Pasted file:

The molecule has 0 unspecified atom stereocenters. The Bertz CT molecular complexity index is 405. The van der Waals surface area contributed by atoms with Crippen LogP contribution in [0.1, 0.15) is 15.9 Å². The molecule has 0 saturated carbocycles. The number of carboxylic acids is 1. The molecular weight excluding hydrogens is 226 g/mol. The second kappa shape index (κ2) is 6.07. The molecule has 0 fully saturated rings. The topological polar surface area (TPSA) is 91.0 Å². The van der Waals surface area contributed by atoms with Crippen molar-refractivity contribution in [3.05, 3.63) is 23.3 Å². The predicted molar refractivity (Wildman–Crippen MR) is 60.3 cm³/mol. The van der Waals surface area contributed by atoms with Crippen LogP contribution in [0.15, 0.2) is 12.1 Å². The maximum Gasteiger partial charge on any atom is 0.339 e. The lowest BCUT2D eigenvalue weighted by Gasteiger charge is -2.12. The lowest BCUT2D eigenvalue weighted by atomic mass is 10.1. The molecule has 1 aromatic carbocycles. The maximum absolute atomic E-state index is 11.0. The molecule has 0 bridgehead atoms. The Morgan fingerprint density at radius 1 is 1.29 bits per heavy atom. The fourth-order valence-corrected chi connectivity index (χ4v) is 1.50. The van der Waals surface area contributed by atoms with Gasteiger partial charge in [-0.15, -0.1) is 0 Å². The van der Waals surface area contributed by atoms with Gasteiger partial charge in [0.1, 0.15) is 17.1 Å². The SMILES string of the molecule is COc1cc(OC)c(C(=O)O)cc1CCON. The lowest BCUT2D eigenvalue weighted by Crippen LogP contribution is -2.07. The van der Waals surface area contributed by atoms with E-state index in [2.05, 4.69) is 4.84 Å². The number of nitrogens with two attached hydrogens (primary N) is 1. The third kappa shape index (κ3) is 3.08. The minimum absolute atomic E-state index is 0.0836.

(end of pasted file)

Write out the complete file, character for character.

The molecule has 0 unspecified atom stereocenters. The Bertz CT molecular complexity index is 405. The van der Waals surface area contributed by atoms with Crippen LogP contribution in [0.1, 0.15) is 15.9 Å². The molecule has 0 saturated carbocycles. The number of carboxylic acids is 1. The molecular weight excluding hydrogens is 226 g/mol. The second kappa shape index (κ2) is 6.07. The molecule has 0 fully saturated rings. The topological polar surface area (TPSA) is 91.0 Å². The van der Waals surface area contributed by atoms with Crippen molar-refractivity contribution in [3.05, 3.63) is 23.3 Å². The predicted molar refractivity (Wildman–Crippen MR) is 60.3 cm³/mol. The van der Waals surface area contributed by atoms with Crippen LogP contribution in [0.15, 0.2) is 12.1 Å². The maximum Gasteiger partial charge on any atom is 0.339 e. The lowest BCUT2D eigenvalue weighted by Gasteiger charge is -2.12. The lowest BCUT2D eigenvalue weighted by atomic mass is 10.1. The molecule has 1 aromatic carbocycles. The maximum absolute atomic E-state index is 11.0. The molecule has 0 bridgehead atoms. The Morgan fingerprint density at radius 1 is 1.29 bits per heavy atom. The fourth-order valence-corrected chi connectivity index (χ4v) is 1.50. The van der Waals surface area contributed by atoms with Gasteiger partial charge in [-0.15, -0.1) is 0 Å². The van der Waals surface area contributed by atoms with Gasteiger partial charge in [0.1, 0.15) is 17.1 Å². The SMILES string of the molecule is COc1cc(OC)c(C(=O)O)cc1CCON. The lowest BCUT2D eigenvalue weighted by Crippen LogP contribution is -2.07. The van der Waals surface area contributed by atoms with E-state index in [2.05, 4.69) is 4.84 Å². The number of nitrogens with two attached hydrogens (primary N) is 1. The third kappa shape index (κ3) is 3.08. The minimum absolute atomic E-state index is 0.0836.